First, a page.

The next day, Wagner broke her international-best score for a free skate, missing the podium by 1.32 points.

“I really don’t think that any other top lady has improved as much as I have at my age,” she said.

MORE: Gracie Gold doesn’t expect to compete as long as Ashley Wagner

Anna van der Breggen is first cyclist to sweep road world titles in 25 years

Anna van der Breggen
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Dutchwoman Anna van der Breggen added the road race crown to her time trial victory at the world road cycling championships, becoming the second rider in history to win both events at the same edition.

“This is, for me, pretty good so far,” she said.

Van der Breggen, the Rio Olympic road race champion, won after a solo attack with more than 25 miles left of an 89-mile course in Imola, Italy, on Saturday.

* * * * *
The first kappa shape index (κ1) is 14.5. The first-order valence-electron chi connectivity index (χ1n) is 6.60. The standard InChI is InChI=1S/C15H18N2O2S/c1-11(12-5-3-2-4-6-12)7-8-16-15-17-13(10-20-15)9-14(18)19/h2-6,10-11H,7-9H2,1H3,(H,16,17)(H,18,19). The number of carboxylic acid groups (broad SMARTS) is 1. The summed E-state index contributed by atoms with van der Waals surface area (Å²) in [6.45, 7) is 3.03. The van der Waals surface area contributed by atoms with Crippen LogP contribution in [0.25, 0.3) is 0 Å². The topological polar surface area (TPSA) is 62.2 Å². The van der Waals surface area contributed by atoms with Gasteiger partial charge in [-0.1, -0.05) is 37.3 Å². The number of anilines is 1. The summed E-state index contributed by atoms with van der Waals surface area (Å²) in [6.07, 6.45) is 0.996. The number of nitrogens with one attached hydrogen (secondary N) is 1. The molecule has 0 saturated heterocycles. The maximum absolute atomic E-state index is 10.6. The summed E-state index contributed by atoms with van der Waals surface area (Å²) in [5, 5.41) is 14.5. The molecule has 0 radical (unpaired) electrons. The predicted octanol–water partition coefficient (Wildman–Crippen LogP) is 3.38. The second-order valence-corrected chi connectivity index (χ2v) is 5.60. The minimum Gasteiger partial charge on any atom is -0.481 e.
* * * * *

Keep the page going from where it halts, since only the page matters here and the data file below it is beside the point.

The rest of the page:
She prevailed after more than four hours of racing by 80 seconds over countrywoman Annemiek van Vleuten, the 2019 champion. Van Vleuten raced nine days after breaking her left wrist in a Giro Rosa crash.

Italian Elisa Longo Borghini took bronze in the same time as van Vleuten after losing a photo-finish sprint. Lauren Stephens was the top American in 11th.

Full results are here.

The race lacked American standout Chloé Dygert, who crashed out of the time trial while leading on Thursday and required leg surgery.

Van der Breggen joined Frenchwoman Jeannie Longo as the only male or female cyclists to sweep the time trial and road race at a single worlds. Longo did so in 1995 at age 36.

Van der Breggen, 30, said in May that she will retire after the 2021 Olympic season.